In this new initiative, AGHI connects scholars from both the humanities and the sciences to consider our shared Cosmic Visions. This collaboration will build bridges across the divide between Humanities and Physics/Astronomy and Space Science at JHU. In the words of our 2022 colloquium, “Taking the long view on the telescopic tradition itself, we wish to probe, from interdisciplinary perspectives, the political and philosophical dimensions of cosmic viewing, and how the act and its instruments have shaped scientific, philosophical, and artistic imaginaries across time.”
Specifically, the Cosmic Visions project—winner of a 2022 JHU Discovery Award—aims:
- to discover ways to make the James Webb Space Telescope (JWST) and its potential findings relevant to scholarly discourse in the Humanities; and
- to model and test new methods for integrating Physics/Astronomy with Humanistic research and teaching. Its ultimate goal is to contribute to the shaping of future generations of Humanities scholars who are science-literate – and STEM scholars who are skilled in critical humanistic inquiry.
AGHI thus joins researchers from across JHU and the neighboring Space Telescope Science Institute (STScI), home since 2021 to both the Hubble and James Webb Space Telescopes (operated by the Association of Universities for Research in Astronomy).
The Cosmic Visions initiative is currently spearheaded by an interdisciplinary team of JHU scholars: Karen ni Mheallaigh (Classics), William Egginton (MLL and AGHI Director), Yulia Frumer (History of Science & Technology), Jeremy Greene (Medicine), Earle Havens (Libraries), and Marc Kamionkowski (Physics).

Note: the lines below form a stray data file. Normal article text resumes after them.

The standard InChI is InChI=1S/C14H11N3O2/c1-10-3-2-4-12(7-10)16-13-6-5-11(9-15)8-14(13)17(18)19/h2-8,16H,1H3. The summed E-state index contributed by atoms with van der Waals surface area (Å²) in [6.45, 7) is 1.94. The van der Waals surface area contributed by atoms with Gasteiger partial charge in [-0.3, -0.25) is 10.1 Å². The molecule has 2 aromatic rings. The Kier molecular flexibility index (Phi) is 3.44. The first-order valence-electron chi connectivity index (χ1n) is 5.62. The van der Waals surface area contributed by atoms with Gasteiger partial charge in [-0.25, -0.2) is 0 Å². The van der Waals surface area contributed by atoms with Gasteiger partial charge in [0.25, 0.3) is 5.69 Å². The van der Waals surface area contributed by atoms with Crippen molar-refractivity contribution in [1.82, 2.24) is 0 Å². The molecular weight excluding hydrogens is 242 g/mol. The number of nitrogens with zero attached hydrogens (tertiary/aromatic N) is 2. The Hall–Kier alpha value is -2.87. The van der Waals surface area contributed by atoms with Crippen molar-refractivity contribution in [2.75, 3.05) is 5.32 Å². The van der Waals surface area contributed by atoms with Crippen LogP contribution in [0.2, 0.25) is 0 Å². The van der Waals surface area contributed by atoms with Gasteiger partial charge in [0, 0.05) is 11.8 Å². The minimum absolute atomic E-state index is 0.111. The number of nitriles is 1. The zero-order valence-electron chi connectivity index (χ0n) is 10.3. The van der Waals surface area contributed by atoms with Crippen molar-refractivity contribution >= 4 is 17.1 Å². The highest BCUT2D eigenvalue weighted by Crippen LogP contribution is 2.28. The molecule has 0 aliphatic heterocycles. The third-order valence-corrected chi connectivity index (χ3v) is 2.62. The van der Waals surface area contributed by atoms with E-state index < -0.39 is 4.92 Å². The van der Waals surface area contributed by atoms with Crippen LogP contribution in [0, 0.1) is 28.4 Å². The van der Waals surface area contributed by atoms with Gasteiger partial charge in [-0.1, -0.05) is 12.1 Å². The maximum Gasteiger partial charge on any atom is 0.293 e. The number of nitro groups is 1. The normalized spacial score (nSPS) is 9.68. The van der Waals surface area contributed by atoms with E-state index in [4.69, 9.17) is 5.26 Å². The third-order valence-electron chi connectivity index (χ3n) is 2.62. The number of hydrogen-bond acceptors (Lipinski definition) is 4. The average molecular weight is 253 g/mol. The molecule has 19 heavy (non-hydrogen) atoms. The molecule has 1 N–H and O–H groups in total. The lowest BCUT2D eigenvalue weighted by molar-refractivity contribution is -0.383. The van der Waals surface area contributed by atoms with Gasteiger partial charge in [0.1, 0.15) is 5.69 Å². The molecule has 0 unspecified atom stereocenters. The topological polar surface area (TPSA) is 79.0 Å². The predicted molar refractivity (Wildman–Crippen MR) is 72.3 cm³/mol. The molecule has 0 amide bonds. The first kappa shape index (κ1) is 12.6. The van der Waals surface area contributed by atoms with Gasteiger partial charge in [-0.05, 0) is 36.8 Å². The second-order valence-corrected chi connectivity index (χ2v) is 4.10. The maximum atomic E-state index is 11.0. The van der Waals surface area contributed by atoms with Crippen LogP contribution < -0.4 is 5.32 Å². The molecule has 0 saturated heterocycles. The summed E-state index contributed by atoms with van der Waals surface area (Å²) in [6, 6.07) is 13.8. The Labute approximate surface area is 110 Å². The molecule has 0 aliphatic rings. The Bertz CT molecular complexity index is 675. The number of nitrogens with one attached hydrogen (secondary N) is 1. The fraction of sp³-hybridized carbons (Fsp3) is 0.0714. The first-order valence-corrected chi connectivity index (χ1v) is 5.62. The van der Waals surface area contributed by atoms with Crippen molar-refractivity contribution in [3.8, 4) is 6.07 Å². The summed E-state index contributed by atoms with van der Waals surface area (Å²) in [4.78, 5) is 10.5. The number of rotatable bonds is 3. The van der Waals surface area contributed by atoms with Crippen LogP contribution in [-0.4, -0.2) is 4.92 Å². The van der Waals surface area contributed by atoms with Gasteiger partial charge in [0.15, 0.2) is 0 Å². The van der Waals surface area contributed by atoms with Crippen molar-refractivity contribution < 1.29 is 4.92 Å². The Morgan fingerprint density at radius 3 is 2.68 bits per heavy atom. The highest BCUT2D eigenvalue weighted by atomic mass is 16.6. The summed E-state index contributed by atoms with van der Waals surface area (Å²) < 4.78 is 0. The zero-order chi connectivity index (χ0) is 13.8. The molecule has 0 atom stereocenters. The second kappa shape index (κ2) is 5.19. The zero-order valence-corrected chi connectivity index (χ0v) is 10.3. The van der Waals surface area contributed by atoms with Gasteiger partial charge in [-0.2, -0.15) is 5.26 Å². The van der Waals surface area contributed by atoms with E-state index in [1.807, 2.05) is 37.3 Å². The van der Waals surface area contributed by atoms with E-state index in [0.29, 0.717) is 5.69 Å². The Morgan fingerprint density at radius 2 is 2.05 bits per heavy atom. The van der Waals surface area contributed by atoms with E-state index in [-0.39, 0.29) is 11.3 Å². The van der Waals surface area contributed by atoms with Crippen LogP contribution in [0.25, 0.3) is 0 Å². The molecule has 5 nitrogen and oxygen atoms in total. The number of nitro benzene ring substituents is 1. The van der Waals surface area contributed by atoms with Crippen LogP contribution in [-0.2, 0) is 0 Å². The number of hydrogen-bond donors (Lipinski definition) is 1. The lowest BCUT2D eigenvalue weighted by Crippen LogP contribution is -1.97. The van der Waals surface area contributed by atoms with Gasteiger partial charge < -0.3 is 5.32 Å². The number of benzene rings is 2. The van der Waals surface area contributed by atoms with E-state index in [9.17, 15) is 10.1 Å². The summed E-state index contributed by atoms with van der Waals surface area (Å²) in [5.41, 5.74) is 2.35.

Upcoming Cosmic Visions events
Past Cosmic Visions events
AGHI hosted a one-day colloquium and Sandbox entitled, “Teleskopia: the cosmic view across Science and Humanities” on Friday, April 22nd, 2022.
By offering us new access to remote worlds in our own solar system, the telescope radically shifted our view of our cosmos and ourselves in the 17th century. Now, the new James Webb telescope will vastly expand our understanding of our universe’s beginnings – and end. Its launch in December 2021 provides a focal point for critical reflections on the traditions and implications of cosmic viewing.
Taking the long view on the telescopic tradition itself, we wish to probe, from interdisciplinary perspectives, the political and philosophical dimensions of cosmic viewing, and how the act and its instruments have shaped scientific, philosophical and artistic imaginaries across time. We are particularly interested to explore how telescopy – including telescopic desires before the invention of the telescope itself – brings the worlds of sciences and the humanities into closer contact, bridging interdisciplinary space as well as cosmic.
This one-day colloquium/sandbox will bring invited scholars together to share short, experimental presentations and to brainstorm ideas for a grant application to fund an ambitious interdisciplinary STEM/humanities research-project built around the James Webb telescope and traditions of teleskopia.
[Header image attribution: “Astronomy: the astronomer Sidrophel, using a telescope, misidentifies a kite as a comet.” Etching by W. Hogarth, ca. 1721. Via the Wellcome Collection.]